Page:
Amandeep investigates the sometimes difficult relationship between Britain and Europe and hears from people on both sides of the Channel.


Language level

Intermediate: B1
Upper intermediate: B2


For me, it would be better if the members of a continent used the same currency because it would allow tourists to no longer need to convert their currency. For instance, if they would like to go to UK they will no longer to convert their euros into pounds. That's why, I think it's a pity that UK doesn't use the same currency as other members of Europe.
The relation between these two countries is rather good. After, it's normal if the shopkeeper don't accept the currency of another country if it's different. However, the relation between will not become bad for this reason.

Difficult question is Britain part of Europe or not, but I think there is no
severe internecine between these two zones. Each of them has it is own currencies, Europe- EUR, Britain- Pound sterling.

Hi there,

I heard that the man 2 said: "I would like to see the UK go down the line of joining the euro".
Is there a grammar mistake in here? I think It should have been "going down" instead of "go down".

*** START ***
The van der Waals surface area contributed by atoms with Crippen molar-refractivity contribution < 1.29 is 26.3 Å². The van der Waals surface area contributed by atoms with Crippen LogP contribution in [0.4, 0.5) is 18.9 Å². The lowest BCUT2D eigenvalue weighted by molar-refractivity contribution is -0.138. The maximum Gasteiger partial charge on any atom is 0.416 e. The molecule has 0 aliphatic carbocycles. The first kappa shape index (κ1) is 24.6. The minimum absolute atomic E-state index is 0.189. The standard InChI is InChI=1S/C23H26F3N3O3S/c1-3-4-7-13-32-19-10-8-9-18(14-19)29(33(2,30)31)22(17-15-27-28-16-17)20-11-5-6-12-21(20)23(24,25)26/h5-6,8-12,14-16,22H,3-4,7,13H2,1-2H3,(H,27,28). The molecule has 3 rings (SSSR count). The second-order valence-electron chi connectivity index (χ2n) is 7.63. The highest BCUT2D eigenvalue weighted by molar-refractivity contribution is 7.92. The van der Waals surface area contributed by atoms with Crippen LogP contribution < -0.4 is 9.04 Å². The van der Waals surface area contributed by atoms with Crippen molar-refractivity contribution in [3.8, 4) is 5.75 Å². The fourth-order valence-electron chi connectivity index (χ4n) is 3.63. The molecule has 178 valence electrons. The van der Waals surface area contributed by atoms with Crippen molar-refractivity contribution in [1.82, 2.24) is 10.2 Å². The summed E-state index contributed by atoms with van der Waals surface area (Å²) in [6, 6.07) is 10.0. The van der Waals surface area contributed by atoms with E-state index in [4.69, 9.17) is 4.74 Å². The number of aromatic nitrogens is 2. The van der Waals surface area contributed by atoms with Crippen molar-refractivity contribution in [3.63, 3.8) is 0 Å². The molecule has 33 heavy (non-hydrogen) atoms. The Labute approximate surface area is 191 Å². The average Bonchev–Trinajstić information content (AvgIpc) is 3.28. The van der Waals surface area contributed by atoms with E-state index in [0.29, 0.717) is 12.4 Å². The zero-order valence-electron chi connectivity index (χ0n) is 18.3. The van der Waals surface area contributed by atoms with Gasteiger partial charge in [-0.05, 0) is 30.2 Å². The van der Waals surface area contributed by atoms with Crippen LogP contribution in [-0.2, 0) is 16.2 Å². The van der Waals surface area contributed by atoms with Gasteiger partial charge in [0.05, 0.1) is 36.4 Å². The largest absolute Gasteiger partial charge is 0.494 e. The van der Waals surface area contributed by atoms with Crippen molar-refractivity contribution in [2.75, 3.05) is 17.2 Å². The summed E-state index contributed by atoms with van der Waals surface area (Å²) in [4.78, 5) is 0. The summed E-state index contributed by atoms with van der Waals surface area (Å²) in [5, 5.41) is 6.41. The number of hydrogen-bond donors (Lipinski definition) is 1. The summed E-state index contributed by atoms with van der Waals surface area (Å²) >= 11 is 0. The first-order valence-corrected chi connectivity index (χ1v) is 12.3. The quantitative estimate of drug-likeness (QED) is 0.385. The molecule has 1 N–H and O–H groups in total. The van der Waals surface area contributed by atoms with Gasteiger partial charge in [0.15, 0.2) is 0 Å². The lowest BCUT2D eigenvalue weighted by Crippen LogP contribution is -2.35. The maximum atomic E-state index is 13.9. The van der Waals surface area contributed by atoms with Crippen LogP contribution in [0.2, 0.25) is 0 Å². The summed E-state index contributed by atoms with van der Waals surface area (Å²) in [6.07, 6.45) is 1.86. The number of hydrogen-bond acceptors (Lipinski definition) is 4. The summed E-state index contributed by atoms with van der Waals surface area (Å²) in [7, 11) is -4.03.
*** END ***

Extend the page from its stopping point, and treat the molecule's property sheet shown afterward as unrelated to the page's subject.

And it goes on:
Would you mind explaining this point?
Thank you in advance!


Both 'go down' and 'going down' are possible here. Generally, when talking about something we would like to happen in the future which has not begun then the form used is:

see + object + base form

see something happen

I'd like to see John try to do it. [John has not started to do it]


When we are talking about something in progress (now or in the future) we use an -ing form:

see + object + -ing form

see something happening

I'd like to see John trying to do it. [I'm imagining John in the middle of the attempt]


The first of these imagines a future act. We might say this when we are thinking about whether it would be a success or not. The second imagines the act in progress. We might say this when we are imagining how the person would look during the attempt.


Best wishes,


The LearnEnglish Team

thank you so much

I love the words sense of independence

Hi Sirs,
could you explain me this grammar question, please:
Amandeep says 'Britain’s traditional sense of independence remains strong'.
It shouldn't be 'remains to be strong', should it? Or is to be just used with to appear and to seem

Hello VCha,

'remains strong' is correct. A to-infinitive can be used after 'remain' when speaking about something that hasn't yet happened -- see the dictonary entry for a couple example sentences.

All the best,
The LearnEnglish Team

This i's great documentary about the relation between two countries.

In my opinion, people do, but not politicians because of brexit.
Great Britain is an island, therefore they have an Island spirit. But most of British people I met had a very open mind.
That Island is closed to Europe, so I think It's part of Europe.